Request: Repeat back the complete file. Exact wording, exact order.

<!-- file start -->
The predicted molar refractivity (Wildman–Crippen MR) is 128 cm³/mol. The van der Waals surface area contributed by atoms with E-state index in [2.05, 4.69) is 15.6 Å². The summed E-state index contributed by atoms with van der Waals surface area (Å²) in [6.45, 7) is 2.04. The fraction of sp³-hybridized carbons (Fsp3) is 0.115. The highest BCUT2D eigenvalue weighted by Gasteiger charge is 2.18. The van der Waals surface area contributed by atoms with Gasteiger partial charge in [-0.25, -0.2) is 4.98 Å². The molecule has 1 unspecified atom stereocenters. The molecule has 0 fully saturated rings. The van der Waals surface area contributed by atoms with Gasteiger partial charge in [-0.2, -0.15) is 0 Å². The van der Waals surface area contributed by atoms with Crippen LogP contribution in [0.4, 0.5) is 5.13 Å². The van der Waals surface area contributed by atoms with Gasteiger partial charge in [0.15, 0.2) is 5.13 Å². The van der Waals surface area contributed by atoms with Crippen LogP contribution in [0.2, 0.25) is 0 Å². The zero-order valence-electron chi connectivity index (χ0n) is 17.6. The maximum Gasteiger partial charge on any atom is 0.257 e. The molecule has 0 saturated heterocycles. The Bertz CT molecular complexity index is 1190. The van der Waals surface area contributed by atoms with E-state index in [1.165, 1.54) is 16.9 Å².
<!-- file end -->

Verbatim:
The predicted molar refractivity (Wildman–Crippen MR) is 128 cm³/mol. The van der Waals surface area contributed by atoms with E-state index in [2.05, 4.69) is 15.6 Å². The summed E-state index contributed by atoms with van der Waals surface area (Å²) in [6.45, 7) is 2.04. The fraction of sp³-hybridized carbons (Fsp3) is 0.115. The highest BCUT2D eigenvalue weighted by Gasteiger charge is 2.18. The van der Waals surface area contributed by atoms with Gasteiger partial charge in [-0.25, -0.2) is 4.98 Å². The molecule has 1 unspecified atom stereocenters. The molecule has 0 fully saturated rings. The van der Waals surface area contributed by atoms with Gasteiger partial charge in [-0.2, -0.15) is 0 Å². The van der Waals surface area contributed by atoms with Crippen LogP contribution in [0.4, 0.5) is 5.13 Å². The van der Waals surface area contributed by atoms with Gasteiger partial charge in [0.15, 0.2) is 5.13 Å². The van der Waals surface area contributed by atoms with Crippen LogP contribution in [0.2, 0.25) is 0 Å². The zero-order valence-electron chi connectivity index (χ0n) is 17.6. The maximum Gasteiger partial charge on any atom is 0.257 e. The molecule has 0 saturated heterocycles. The Bertz CT molecular complexity index is 1190. The van der Waals surface area contributed by atoms with E-state index in [1.165, 1.54) is 16.9 Å².